"Incredibly ambitious. An amazing integration of multiple digital touchpoints that empowers creativity and gives control to its audience while looking beyond the browser." —juror Michael Lebowitz
"Impressive consistency between online and off, brings the experience of customization into the physical world." —juror Liz Danzico
Overview: In a notable reversal, NikeiD Studio takes the highly-successful NikeiD online experience, that enables customers to design and customize Nike shoes and products, and translates it for Niketown stores in New York and London. The look-and-feel is high-end boutique with personal design consultants that help customers create perfect products with design options and exclusive materials not available online. Interactive tools and digital displays immerse the customers in the brand and bring the virtual experience to life, and a credit-card-like takeaway, featuring a high-res image of their design and details of the colors and materials, helps them to bide the time between designing and receiving the products.
• Development time was approximately eleven months.
• Built in Flash client side with an ATG back end utilizing Nanonation kiosk software and Scene7 dynamic image creation.
• A digital appointment system in the waiting area displayed designs as they were being created and signaled customers next in line.
Comments by Robert Rassmussen and Daniel Jurow:
How did this project compare with others you've worked on in the past? "NikeiD was created as a digital experience. So even though we were bringing it into a physical environment, we deliberately set out to keep it inherently digital. We asked ourselves, 'How do we transfer the energy of NikeiD into retail?' and 'How do we make this as fun as possible?' Additionally, we wanted to maintain the community aspect of the experience, so seeing lots of designs from lots of different users in the signage was important.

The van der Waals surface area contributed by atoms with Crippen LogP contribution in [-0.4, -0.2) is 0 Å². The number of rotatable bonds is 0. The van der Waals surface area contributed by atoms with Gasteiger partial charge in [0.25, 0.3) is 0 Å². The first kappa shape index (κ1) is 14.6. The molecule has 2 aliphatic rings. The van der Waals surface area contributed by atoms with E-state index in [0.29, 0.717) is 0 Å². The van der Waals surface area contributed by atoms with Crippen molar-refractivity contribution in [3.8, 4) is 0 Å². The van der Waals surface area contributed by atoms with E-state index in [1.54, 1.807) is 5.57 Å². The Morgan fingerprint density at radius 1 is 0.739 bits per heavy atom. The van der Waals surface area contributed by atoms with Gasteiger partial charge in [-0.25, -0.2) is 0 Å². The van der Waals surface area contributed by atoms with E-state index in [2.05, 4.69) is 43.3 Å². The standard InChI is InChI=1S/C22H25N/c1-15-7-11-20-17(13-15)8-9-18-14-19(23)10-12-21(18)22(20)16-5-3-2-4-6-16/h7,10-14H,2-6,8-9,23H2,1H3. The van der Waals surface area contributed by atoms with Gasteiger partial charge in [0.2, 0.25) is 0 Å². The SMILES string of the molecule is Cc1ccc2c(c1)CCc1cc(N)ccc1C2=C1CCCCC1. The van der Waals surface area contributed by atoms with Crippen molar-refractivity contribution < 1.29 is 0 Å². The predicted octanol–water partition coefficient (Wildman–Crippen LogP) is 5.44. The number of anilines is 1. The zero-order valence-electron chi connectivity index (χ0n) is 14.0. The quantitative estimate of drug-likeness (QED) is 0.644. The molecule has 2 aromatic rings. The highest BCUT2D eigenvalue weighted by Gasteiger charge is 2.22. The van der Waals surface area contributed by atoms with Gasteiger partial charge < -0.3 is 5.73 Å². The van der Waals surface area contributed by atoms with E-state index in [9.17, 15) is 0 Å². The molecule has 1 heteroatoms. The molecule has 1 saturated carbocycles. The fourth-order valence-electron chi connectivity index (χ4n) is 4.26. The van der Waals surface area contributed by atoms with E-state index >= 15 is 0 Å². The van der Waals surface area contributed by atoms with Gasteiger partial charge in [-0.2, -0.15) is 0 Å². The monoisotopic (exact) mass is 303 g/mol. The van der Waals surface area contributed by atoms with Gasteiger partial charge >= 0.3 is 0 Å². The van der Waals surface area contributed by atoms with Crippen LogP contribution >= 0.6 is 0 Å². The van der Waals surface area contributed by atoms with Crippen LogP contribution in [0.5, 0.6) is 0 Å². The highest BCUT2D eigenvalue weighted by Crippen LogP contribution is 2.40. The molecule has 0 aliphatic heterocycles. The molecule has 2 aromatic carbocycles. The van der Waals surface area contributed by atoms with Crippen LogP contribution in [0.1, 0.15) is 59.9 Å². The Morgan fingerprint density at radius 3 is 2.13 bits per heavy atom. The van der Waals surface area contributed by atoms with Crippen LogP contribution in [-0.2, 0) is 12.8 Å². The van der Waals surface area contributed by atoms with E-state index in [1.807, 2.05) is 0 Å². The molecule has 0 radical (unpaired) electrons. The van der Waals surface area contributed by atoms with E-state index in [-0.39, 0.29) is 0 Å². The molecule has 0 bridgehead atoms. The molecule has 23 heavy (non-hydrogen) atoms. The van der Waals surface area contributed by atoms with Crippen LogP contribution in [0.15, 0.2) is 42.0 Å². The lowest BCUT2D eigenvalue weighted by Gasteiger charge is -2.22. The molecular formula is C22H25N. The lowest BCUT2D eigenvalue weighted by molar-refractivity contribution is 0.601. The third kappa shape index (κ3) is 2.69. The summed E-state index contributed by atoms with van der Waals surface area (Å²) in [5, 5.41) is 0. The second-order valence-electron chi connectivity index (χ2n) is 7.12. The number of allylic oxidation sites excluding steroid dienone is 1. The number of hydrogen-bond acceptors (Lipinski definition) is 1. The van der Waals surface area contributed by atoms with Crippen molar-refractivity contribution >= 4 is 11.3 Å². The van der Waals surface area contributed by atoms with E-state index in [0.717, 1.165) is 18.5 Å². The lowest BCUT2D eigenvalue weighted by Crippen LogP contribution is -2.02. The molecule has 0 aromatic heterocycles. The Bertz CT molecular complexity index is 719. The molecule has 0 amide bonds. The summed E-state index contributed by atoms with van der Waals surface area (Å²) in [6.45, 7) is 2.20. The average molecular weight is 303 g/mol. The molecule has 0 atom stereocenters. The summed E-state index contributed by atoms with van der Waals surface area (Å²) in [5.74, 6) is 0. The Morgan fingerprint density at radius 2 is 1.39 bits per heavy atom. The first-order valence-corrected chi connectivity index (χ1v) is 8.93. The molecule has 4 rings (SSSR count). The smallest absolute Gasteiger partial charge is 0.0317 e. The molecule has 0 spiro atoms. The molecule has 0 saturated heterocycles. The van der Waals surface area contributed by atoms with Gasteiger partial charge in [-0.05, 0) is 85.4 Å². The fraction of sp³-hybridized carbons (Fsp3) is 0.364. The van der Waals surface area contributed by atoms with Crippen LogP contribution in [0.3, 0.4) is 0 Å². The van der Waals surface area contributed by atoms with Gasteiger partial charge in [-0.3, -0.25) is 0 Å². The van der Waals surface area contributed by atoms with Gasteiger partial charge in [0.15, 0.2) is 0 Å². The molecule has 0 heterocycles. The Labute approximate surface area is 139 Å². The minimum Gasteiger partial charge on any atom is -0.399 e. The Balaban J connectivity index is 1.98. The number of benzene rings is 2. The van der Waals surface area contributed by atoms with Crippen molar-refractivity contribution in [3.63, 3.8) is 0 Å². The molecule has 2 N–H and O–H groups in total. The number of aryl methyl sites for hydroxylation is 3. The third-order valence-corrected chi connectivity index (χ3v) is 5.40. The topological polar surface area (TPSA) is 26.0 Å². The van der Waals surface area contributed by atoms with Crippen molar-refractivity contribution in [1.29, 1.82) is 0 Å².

"We'd done a lot of retail installation work, but never with such unexpected challenges. For instance, we decided to create a touchscreen experience; it was an impressive obstacle. It needed to work through tinted, coated, 1.5 inch-thick bulletproof glass, yet feel as immediate as an iPhone in your hand.
"We found a software-controlled capacitive foil that can sense touch through more than an inch of glass. We painstakingly put up the film only to discover that it wouldn’t calibrate properly. After getting a very precise laser guide to measure the glass, we realized it was nearly 1/2 inch over tolerance. The vendor flew out to help set it up, and after carefully grounding the device and fine-tuning the sensitivity, the screen reacted to touch as if the glass weren’t there at all.
"The window touchscreens highlighted the global online community of users, featuring designs created in real-time from around the world, along with information on when and where they were designed. This inspired passersby to create designs themselves. After completing them, people could e-mail their creations or go inside Niketown to finish and purchase them."